PIERRE, S.D. (KELO) — A panel of state lawmakers agreed Tuesday that people wanting to use public nonmeandered waters in South Dakota they otherwise can’t legally reach should get to walk, drive or take watercraft through nonmeandered waters that landowners have closed.
The Legislature’s Rules Review Committee decided the state Game, Fish and Parks Commission can go ahead with deciding whether to open what are called transportation lanes. The steps for creating one are complex:
— A citizen must identify a specific body of water.
— The landowner must be notified.
— The commission would decide whether to open the lane.
— If the commission does open it, the Game, Fish and Parks Department must mark the lane with buoys.
— Hunting, fishing and trapping won’t be allowed in the lane.
— The commission must annually review each lane.
The commission approved the rule earlier this year after receiving a petition. The provision was part of a 2017 package the Legislature approved in a special session on nonmeandered water.
Tom Kirschenmann, director for the state Wildlife Division, and GFP staff attorney Jon Kotilnek presented the plan to the committee Tuesday. Kirschenmann said GFP personnel would work closely with a landowner and the department’s cost would be “minimal.”
Kotilnek said there would never be a lane on the ground. “In reality, we don’t see, we don’t anticipate, very many of these transportation lanes, because it’s a very high burden for the petitioner to meet. There has to be no other legal access to that open body of water, and looking at the maps our staff have, I mean the vast majority of these bodies of water have multiple legal access points. Whether it be a section line, it doesn’t have to be an improved access to the body of water — it’s just access, so again, a section line would provide that access and not require a transportation lane,” he said.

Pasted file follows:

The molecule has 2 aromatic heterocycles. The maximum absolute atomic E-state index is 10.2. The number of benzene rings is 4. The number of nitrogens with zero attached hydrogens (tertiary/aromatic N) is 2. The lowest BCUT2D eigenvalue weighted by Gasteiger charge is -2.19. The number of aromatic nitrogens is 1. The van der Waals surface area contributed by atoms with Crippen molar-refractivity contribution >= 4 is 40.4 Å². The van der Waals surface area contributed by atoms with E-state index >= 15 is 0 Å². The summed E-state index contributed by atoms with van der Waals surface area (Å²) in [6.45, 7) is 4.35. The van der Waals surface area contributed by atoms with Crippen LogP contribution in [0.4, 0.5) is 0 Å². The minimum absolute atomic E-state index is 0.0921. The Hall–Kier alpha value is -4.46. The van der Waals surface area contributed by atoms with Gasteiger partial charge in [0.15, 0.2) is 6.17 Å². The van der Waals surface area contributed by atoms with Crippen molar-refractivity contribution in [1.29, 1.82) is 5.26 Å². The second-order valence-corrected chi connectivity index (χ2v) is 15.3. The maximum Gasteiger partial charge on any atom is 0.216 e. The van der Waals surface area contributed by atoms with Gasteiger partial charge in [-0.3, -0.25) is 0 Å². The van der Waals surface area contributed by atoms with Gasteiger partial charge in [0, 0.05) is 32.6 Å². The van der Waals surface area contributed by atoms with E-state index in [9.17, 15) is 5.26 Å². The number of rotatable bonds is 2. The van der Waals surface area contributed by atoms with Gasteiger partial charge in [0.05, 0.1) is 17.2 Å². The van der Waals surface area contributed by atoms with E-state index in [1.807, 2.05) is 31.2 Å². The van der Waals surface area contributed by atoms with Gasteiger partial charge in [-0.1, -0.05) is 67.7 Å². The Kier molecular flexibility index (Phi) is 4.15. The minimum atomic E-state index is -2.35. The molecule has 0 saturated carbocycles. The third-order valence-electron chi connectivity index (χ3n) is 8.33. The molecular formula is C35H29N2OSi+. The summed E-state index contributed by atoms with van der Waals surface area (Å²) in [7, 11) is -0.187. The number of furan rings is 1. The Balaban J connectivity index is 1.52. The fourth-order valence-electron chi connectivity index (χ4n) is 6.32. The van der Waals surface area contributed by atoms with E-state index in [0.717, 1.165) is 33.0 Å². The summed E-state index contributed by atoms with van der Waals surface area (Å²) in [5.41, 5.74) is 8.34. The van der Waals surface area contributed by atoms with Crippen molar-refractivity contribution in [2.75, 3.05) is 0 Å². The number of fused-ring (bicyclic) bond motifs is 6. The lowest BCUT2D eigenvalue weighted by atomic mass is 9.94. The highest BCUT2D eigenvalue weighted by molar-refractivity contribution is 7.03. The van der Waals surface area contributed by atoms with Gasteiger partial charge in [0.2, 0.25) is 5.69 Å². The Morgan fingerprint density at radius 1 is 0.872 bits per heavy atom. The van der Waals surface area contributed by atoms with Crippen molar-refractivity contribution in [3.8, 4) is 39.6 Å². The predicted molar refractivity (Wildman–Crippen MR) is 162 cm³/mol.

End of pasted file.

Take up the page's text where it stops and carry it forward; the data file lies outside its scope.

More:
Kirschenmann agreed. “As our staff evaluated multiple lakes, in particular the northeastern part of the state, they have come up with less than a handful, is the terminology that they have given to us that would even potentially fit this bill. So we anticipate very, very few, if any, would meet the requirements that are established here. And as Mister Kotilnek just described, as written in statute right now, it’s a pretty high standard to meet this and to apply it,” he said.
Representative Kevin Jensen said the transportation lane is similar to a person using a public section line between parcels of privately owned property to get to a place the person is allowed to hunt.
Senator Jean Hunhoff said the commission met its legal obligations in establishing the rule. “I think there are some nuances here that are new, that are developing, and I guess we’ll probably stay tuned to see what the outcome of this is,” she said.